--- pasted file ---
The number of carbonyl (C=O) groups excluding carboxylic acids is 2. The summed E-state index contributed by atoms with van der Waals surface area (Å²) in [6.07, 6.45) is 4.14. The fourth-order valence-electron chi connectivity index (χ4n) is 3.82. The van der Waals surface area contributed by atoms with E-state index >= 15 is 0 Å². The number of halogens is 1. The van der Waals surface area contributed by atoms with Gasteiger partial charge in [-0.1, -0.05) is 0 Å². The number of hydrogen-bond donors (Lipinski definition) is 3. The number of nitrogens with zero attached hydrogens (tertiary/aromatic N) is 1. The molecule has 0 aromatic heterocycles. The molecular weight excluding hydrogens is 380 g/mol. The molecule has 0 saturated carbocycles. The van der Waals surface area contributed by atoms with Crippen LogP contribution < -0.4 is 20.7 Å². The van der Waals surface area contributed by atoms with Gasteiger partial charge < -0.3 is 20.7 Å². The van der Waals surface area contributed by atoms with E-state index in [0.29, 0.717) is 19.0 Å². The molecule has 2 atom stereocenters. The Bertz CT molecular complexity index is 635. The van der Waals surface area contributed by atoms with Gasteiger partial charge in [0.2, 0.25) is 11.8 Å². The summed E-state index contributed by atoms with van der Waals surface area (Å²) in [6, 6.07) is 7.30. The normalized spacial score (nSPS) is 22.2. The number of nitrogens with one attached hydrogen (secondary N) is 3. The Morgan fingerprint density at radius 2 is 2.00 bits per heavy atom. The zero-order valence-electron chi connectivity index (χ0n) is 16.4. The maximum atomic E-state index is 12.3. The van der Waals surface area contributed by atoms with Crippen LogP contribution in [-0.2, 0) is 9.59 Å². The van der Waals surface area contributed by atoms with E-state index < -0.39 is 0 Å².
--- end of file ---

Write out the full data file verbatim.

The number of carbonyl (C=O) groups excluding carboxylic acids is 2. The summed E-state index contributed by atoms with van der Waals surface area (Å²) in [6.07, 6.45) is 4.14. The fourth-order valence-electron chi connectivity index (χ4n) is 3.82. The van der Waals surface area contributed by atoms with E-state index >= 15 is 0 Å². The number of halogens is 1. The van der Waals surface area contributed by atoms with Gasteiger partial charge in [-0.1, -0.05) is 0 Å². The number of hydrogen-bond donors (Lipinski definition) is 3. The number of nitrogens with zero attached hydrogens (tertiary/aromatic N) is 1. The molecule has 0 aromatic heterocycles. The molecular weight excluding hydrogens is 380 g/mol. The molecule has 0 saturated carbocycles. The van der Waals surface area contributed by atoms with Crippen LogP contribution < -0.4 is 20.7 Å². The van der Waals surface area contributed by atoms with Gasteiger partial charge < -0.3 is 20.7 Å². The van der Waals surface area contributed by atoms with E-state index in [0.29, 0.717) is 19.0 Å². The molecule has 2 atom stereocenters. The Bertz CT molecular complexity index is 635. The van der Waals surface area contributed by atoms with Gasteiger partial charge in [0.2, 0.25) is 11.8 Å². The summed E-state index contributed by atoms with van der Waals surface area (Å²) in [6, 6.07) is 7.30. The normalized spacial score (nSPS) is 22.2. The number of nitrogens with one attached hydrogen (secondary N) is 3. The Morgan fingerprint density at radius 2 is 2.00 bits per heavy atom. The zero-order valence-electron chi connectivity index (χ0n) is 16.4. The maximum atomic E-state index is 12.3. The van der Waals surface area contributed by atoms with Crippen LogP contribution in [-0.2, 0) is 9.59 Å². The van der Waals surface area contributed by atoms with E-state index < -0.39 is 0 Å².